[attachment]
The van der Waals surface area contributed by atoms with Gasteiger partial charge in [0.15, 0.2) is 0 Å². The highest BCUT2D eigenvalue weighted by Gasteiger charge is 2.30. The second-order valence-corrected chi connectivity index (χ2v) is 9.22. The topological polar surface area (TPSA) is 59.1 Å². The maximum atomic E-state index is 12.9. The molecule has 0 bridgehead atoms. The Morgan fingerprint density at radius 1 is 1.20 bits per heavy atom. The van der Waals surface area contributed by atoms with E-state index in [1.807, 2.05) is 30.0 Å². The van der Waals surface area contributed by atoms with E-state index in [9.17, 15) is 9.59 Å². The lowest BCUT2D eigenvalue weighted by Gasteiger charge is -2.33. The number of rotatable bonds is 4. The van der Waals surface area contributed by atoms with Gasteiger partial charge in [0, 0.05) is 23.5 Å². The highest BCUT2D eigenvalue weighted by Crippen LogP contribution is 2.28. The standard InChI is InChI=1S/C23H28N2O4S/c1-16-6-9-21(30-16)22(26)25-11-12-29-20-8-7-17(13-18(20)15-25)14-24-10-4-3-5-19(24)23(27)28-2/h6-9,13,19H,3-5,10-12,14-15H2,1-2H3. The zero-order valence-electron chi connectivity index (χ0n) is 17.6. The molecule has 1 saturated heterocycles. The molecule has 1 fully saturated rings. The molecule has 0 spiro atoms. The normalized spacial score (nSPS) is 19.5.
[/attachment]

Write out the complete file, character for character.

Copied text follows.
The van der Waals surface area contributed by atoms with Gasteiger partial charge in [0.15, 0.2) is 0 Å². The highest BCUT2D eigenvalue weighted by Gasteiger charge is 2.30. The second-order valence-corrected chi connectivity index (χ2v) is 9.22. The topological polar surface area (TPSA) is 59.1 Å². The maximum atomic E-state index is 12.9. The molecule has 0 bridgehead atoms. The Morgan fingerprint density at radius 1 is 1.20 bits per heavy atom. The van der Waals surface area contributed by atoms with E-state index in [1.807, 2.05) is 30.0 Å². The van der Waals surface area contributed by atoms with E-state index in [9.17, 15) is 9.59 Å². The lowest BCUT2D eigenvalue weighted by Gasteiger charge is -2.33. The number of rotatable bonds is 4. The van der Waals surface area contributed by atoms with Gasteiger partial charge in [0, 0.05) is 23.5 Å². The highest BCUT2D eigenvalue weighted by Crippen LogP contribution is 2.28. The standard InChI is InChI=1S/C23H28N2O4S/c1-16-6-9-21(30-16)22(26)25-11-12-29-20-8-7-17(13-18(20)15-25)14-24-10-4-3-5-19(24)23(27)28-2/h6-9,13,19H,3-5,10-12,14-15H2,1-2H3. The zero-order valence-electron chi connectivity index (χ0n) is 17.6. The molecule has 1 saturated heterocycles. The molecule has 1 fully saturated rings. The molecule has 0 spiro atoms. The normalized spacial score (nSPS) is 19.5.